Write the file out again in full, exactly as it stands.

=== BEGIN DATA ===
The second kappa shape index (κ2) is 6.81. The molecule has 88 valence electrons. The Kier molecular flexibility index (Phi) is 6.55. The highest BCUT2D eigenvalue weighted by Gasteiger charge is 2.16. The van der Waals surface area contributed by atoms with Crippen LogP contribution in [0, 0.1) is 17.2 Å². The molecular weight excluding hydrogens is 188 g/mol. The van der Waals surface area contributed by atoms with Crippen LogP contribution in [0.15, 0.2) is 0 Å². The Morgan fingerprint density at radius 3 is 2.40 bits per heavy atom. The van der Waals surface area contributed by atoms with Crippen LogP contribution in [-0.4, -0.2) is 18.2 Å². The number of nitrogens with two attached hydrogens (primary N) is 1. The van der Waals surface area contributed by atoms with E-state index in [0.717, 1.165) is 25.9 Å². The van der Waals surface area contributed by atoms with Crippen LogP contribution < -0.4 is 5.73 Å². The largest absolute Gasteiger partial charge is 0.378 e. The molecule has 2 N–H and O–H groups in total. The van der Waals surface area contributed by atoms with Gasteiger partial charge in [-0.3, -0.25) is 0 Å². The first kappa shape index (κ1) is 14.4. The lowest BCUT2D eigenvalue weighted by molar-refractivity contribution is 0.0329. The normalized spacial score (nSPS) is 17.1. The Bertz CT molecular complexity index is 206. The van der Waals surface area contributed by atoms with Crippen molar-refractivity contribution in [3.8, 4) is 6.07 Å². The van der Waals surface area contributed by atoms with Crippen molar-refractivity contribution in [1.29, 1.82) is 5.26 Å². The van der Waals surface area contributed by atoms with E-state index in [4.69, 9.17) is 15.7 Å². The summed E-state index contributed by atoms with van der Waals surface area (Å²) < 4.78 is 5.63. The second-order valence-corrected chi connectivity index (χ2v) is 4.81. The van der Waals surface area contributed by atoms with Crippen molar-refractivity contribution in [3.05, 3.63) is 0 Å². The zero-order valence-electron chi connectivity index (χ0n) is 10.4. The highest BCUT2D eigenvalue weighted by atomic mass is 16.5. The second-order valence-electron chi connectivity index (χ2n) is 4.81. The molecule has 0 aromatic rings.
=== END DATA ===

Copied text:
The second kappa shape index (κ2) is 6.81. The molecule has 88 valence electrons. The Kier molecular flexibility index (Phi) is 6.55. The highest BCUT2D eigenvalue weighted by Gasteiger charge is 2.16. The van der Waals surface area contributed by atoms with Crippen LogP contribution in [0, 0.1) is 17.2 Å². The molecular weight excluding hydrogens is 188 g/mol. The van der Waals surface area contributed by atoms with Crippen LogP contribution in [0.15, 0.2) is 0 Å². The Morgan fingerprint density at radius 3 is 2.40 bits per heavy atom. The van der Waals surface area contributed by atoms with Crippen LogP contribution in [-0.4, -0.2) is 18.2 Å². The number of nitrogens with two attached hydrogens (primary N) is 1. The van der Waals surface area contributed by atoms with E-state index in [0.717, 1.165) is 25.9 Å². The van der Waals surface area contributed by atoms with Crippen LogP contribution < -0.4 is 5.73 Å². The largest absolute Gasteiger partial charge is 0.378 e. The molecule has 2 N–H and O–H groups in total. The van der Waals surface area contributed by atoms with Gasteiger partial charge in [-0.3, -0.25) is 0 Å². The first kappa shape index (κ1) is 14.4. The lowest BCUT2D eigenvalue weighted by molar-refractivity contribution is 0.0329. The normalized spacial score (nSPS) is 17.1. The Bertz CT molecular complexity index is 206. The van der Waals surface area contributed by atoms with Crippen molar-refractivity contribution in [3.8, 4) is 6.07 Å². The van der Waals surface area contributed by atoms with Crippen molar-refractivity contribution in [1.29, 1.82) is 5.26 Å². The van der Waals surface area contributed by atoms with E-state index in [4.69, 9.17) is 15.7 Å². The summed E-state index contributed by atoms with van der Waals surface area (Å²) < 4.78 is 5.63. The second-order valence-corrected chi connectivity index (χ2v) is 4.81. The van der Waals surface area contributed by atoms with Crippen molar-refractivity contribution in [3.05, 3.63) is 0 Å². The zero-order valence-electron chi connectivity index (χ0n) is 10.4. The highest BCUT2D eigenvalue weighted by atomic mass is 16.5. The second-order valence-electron chi connectivity index (χ2n) is 4.81. The molecule has 0 aromatic rings.